East Asia Compass
South Korea’s Strategic Move on GSOMIA
19 Nov, 2019 · 5631
Dr Sandip Kumar Mishra examines the big picture narrative of South Korean foreign policy in light of the issue of termination of the South Korea-Japan intelligence-sharing agreement
intelligence-sharing pact between South Korea and Japan, called the General
Security of Military Information Agreement (GSOMIA), was given ‘provisional’ extension
by South Korea only hours before it was to expire on 23 November 2019. As per
Article 21 of GSOMIA, any party can walk out of the agreement with a
three-month notice, which, in this case, was given by South Korea to Japan on
There have been several unsuccessful bilateral attempts between the South Koreans and the Japanese to resolve the issue involving meetings and delegation visits at the highest levels of government. The latest meeting was between South Korea’s Defence Minister, Jeong Kyeong-doo, and Japan’s Defence Minister, Taro Kono, in Bangkok on 17 November. However, in all these exchanges, both parties have just stated their respective positions without showing any sign of flexibility. The eleventh hours extension of the agreement does not mean any certainty of its survival.
It is important to consider the context, causes, and consequences of the termination of GSOMIA. Equally, it must be remembered that in the larger picture of bilateral security relations between Japan and South Korea, GSOMIA has a very small role to play. South Korea has similar agreements with around 30 countries, and most of these are largely inactive. In the case of the South Korea-Japan GSOMIA too, which was concluded in November 2016, there has reportedly been insignificant critical information-sharing so far. In fact, if bilateral political relations continue to be strained between South Korea and Japan, there is in any case very little chance of any substantial intelligence-sharing between them. However, if relations improve, such sharing can be possible even without GSOMIA. Additionally, both countries are part of the Trilateral Information Sharing Agreement (TISA) with the US, through which important intelligence is shared indirectly.
Thus, the real context of the issue of termination of the Agreement by South Korea are issues that are found outside of it, i.e., a deterioration of relations with Japan on concerns such as dealing with North Korea, comfort women, compensation to forced Korean labourers, and South Korea's removal from Japan's ‘white list’.
South Korea is unhappy with what it views as Japan’s Prime Minister, Shinzo Abe's, spoiler role by insisting on a tough approach to North Korea, or by disproportionately highlighting the abductees’ issue, when South Korea’s Moon Jae-in administration has made several attempts at engagement with Pyongyang and worked to bring US President Donald Trump’s administration on board. The Moon government is also not in agreement with what Japan considers the ‘final and conclusive’ agreement on comfort women on November 2015 and seeks its renegotiation.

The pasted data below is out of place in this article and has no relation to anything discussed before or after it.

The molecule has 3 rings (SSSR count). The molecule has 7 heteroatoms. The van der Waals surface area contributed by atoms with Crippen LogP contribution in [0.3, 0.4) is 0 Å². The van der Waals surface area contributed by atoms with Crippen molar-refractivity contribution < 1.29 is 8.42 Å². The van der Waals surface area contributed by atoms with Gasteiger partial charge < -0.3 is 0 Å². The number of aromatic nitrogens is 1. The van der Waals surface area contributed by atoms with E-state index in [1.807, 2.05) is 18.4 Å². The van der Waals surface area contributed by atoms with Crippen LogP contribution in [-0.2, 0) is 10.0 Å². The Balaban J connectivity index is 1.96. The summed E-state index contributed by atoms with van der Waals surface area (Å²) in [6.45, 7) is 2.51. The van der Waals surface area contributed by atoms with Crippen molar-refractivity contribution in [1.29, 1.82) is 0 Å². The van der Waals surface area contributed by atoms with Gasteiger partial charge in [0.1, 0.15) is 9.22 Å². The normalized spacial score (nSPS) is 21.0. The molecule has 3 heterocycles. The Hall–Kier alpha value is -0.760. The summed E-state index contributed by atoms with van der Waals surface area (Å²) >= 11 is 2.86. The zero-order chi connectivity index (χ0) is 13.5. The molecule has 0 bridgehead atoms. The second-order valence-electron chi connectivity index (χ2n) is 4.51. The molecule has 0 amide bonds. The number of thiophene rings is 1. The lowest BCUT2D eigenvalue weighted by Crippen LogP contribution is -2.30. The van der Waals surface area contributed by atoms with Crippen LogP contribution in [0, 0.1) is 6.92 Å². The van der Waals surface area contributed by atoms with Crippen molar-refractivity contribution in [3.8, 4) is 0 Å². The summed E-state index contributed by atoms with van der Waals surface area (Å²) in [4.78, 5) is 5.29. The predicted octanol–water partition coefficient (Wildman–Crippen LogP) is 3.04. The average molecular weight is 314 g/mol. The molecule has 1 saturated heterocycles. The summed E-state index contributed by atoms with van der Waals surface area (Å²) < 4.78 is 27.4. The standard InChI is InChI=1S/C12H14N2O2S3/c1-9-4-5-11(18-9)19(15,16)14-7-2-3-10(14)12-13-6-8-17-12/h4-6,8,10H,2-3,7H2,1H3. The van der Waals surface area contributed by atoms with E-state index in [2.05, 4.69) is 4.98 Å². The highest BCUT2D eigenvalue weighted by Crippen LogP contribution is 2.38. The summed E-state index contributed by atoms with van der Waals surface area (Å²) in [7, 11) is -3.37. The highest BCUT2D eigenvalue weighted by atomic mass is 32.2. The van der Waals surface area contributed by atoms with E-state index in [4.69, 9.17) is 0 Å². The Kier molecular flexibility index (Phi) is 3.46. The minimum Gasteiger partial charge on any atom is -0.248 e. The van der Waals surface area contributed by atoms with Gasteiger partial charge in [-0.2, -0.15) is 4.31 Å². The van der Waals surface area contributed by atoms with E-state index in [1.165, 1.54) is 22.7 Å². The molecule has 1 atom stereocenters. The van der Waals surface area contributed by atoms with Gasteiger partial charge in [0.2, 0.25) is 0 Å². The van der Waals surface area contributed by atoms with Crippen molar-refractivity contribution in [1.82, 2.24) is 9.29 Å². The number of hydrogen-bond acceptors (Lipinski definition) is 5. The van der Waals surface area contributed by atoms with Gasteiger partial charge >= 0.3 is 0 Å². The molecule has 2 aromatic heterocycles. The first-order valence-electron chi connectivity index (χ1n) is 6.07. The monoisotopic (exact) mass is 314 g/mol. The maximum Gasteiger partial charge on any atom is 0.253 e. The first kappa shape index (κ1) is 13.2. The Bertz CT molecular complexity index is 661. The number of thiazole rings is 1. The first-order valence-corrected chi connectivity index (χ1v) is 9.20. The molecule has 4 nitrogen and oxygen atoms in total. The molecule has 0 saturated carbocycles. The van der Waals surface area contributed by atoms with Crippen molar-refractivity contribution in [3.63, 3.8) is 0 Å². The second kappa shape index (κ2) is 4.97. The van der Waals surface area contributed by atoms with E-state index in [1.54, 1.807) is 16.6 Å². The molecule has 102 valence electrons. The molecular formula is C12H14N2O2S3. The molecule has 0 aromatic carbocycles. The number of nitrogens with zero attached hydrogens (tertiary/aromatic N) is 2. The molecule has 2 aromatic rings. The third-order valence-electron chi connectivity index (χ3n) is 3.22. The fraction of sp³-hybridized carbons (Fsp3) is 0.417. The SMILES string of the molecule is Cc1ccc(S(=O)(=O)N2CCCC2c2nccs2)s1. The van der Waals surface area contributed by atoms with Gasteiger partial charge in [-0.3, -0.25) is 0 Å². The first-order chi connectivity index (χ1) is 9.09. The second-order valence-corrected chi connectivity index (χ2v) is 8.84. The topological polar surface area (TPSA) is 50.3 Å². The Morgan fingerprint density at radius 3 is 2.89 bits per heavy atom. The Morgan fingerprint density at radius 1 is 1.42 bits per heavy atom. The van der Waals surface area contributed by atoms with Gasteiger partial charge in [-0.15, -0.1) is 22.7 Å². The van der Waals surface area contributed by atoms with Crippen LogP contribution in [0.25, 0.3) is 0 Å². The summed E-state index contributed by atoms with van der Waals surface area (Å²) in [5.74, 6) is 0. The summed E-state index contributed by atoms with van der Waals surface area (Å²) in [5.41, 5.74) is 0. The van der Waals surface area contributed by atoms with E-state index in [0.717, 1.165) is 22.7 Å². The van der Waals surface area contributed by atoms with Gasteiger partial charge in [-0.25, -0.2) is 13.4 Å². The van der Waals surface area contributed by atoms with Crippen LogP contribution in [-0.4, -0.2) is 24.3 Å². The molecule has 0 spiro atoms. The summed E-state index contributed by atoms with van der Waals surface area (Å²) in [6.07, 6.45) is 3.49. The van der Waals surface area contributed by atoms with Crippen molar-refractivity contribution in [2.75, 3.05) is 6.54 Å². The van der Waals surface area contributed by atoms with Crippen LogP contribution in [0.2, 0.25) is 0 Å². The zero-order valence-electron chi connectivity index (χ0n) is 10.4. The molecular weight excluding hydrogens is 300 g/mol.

The recent bilateral salvo began with a demand by courts in South Korea for compensation to Korean forced labourers, in October-November 2018. Japan says that such compensation was already provided to the South Korean government on the basis of the 1965 agreement. South Korea's argument is that the recent decisions on compensation came from the judiciary and that the South Korean government does not have a say in it. In fact, in June 2019, Seoul proposed to establish a joint fund to provide said compensation, but Tokyo rejected it. Japan’s removal of South Korea from its ‘white list’ on the grounds of some Japanese exports being leaked to Iran, UAE, and North Korea deepened the bilateral rift. The trade war between the two countries has escalated into public outrage in both Japan and South Korea, which has had a severe impact on their people-to-people exchanges as well. In this context, the Moon administration's decision to terminate GSOMIA was a strategic move to put it in a bargaining position with Japan.
Another strategic calculation of South Korea to consider moving out of the Agreement was directed towards the US. To continue with the GSOMIA, which is also in the US’s interest, Seoul would like Washington to consider the following: more flexibility in its position on North Korea; give up its demand of fully payment for the US troops stationed in South Korea; and, restraining Abe's aggressive approach towards South Korea.
South Korea’s decision to terminate the agreement was not a hasty one. Through it, Seoul sought to address what it viewed as unhelpful approaches adopted by the Japan and the US towards regional security. If South Korea does not have to terminate GSOMIA and its objectives are being achieved, it would be important success for South Korean foreign policy. Otherwise if South Korea is not able to have desired change in the Japan and the US approaches, the termination of GSOMIA would not make much difference.
Dr Sandip Kumar Mishra is Associate Professor, Centre for East Asian Studies, School of International Studies, JNU, & Visiting Fellow, IPCS
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